Same but different


    Steve moved into the street just before Christmas in 1989 when we were both 14, and I’ve known him well ever since.

    I suppose right from the beginning I saw a bit of myself in him. He was a twin and fought tooth and nail with his brother Andy; I had a brother only 18 months younger than me and we were also pretty competitive, and so I felt something of a kindred spirit in this newcomer. Plus, the late 1980s and early 90s in north-west England were quite individual when it came to music and fashion, and with our baggy tops and jeans and our big floppy fringes, I suppose we both thought we were pretty cool for where we lived.

    For 31 years, I’ve caught up with Steve every week and even though I now live on the other side of the globe, I still keep up to date with what’s going on in his world. And to be quite truthful, even though I’m the one that’s living 18,200km away from where we first met whereas Steve’s literally only moved from number 11 to number 15a in the same street, he’s the one who’s had the much more colourful life.

    Colourful! I tell you, Steve’s life would make a stunning novel. He was one of the first people I knew my age to get married when we were still teenagers, but that didn’t last and he got divorced after he was sentenced to two years in prison in 1996. He got married again in 2001, but that too only lasted a couple of years. 

    Now, although he’s had four kids with four different mothers and been married five times, he’s back living with his fourth missus – even though she once tried to sell their kid to an odd couple who also lived down the street and she was once sentenced to 15 years’ prison for killing her boyfriend.

    It would be fair to say, I’ve probably learnt more from Steve’s mistakes than his successes – but there have also been some pretty heavy times when what he’s been through has also helped, especially his long battle with depression after he was involved in a bad crash back in 2015.

    Other than my close family, I’ve known Steve McDonald longer than anyone else in my life. In fact, I probably know him better than family. And I know he’s not real – but he is still an important person in my life.

    Because Steve’s on Coronation Street, and, yes, I admit it; I am James, I am 46, and I am a Coronation Street addict.

    For sure, some of the beauty of my weekly visits to watch Steve and co meander through their cobbled-street lives, supping Newton & Ridley ales at the Rovers Return and falling in and out of love with each other, is the joy of distraction and detachment that comes from tuning out the real world. But there’s also a way in which this series, which this year celebrates its 60th anniversary and, next week, its 10,000th episode, reflects not just the world I left behind in north-west England but the wider world I’ve spent four and a half decades wandering around. There have been the big, bludgeoning storylines: for example, it introduced me for the first time to a transgender woman, then, over the course of 16 years, let me watch her fall in love with a slightly odd loner called Roy before painfully ripping her away from us when she took her own life after fighting a losing battle against pancreatic cancer.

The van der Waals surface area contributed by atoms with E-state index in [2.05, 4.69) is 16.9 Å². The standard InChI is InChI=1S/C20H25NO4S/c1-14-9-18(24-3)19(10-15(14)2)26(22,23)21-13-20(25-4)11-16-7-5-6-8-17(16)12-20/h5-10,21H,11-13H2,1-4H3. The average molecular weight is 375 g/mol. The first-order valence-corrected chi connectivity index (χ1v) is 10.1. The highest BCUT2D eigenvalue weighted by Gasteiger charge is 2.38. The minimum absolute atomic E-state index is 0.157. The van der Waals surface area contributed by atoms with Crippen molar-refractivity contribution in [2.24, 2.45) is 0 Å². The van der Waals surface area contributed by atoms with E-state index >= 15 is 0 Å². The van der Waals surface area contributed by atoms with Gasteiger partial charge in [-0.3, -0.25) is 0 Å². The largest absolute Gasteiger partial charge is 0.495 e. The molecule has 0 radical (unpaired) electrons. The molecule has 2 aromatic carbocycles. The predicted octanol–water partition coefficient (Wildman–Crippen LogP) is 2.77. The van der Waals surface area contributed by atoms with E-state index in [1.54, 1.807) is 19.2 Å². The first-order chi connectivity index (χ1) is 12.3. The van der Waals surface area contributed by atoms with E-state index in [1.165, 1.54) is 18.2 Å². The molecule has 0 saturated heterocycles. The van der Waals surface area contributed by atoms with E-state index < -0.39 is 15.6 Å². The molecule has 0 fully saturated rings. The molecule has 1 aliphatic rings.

But often it’s in the smaller skirmishes and smirks, which the scriptwriters use to sew together the bold headline-grabbing plots, where the magic lurks. That’s where Coronation Street holds a mirror up to all our daily lives, where it finds importance in the mundane and comic frippery in the seemingly significant, and where it proves itself to be the king of soaps.

    Waiheke this week also dipped its toes into the suds of soap-land with the debut of Ostenders at Artworks Theatre. And although this was largely a roaringly amusing improv romp through a mixture of the ridiculous and the surreal (all artfully narrated and conducted by Shortland Street’s bad-boy nurse Mike Galloway – ahem, Oliver Driver), there’s always a slight frisson of risk at turning the spotlight back on ourselves.

    Machiavellian real estate agents, unreticulated septic tank sewerage systems, the latent antipathy between Rocky Bay and Oneroa, the not-so latent antipathy between long-termers and newbies, the blatant us-and-them antipathy between residents and tourists… they’re all jokes on stage, but they also speak very loudly of how we all knit to form Waiheke’s society.

    Laughing at ourselves is vital on Waiheke. Smiling at all the seemingly insubstantial everyday occurrences is also pretty healthy. But so is the sort of introspection that is required to be able to find delight among the occasionally drab or downright dismal.

    Soap operas are reality’s window dressing – half-hourly shows dreamed up as entertaining interludes to the real business of selling packets of Procter & Gamble’s finest washing powders – but they can also teach us the value of that introspection. So, go and get a belly-full of laughs at Ostenders if you get the chance, and, if you have a moment between the giggles, just take a second to glimpse behind those comic masks and see if you can spot just a little bit of yourself. 

    James Belfield

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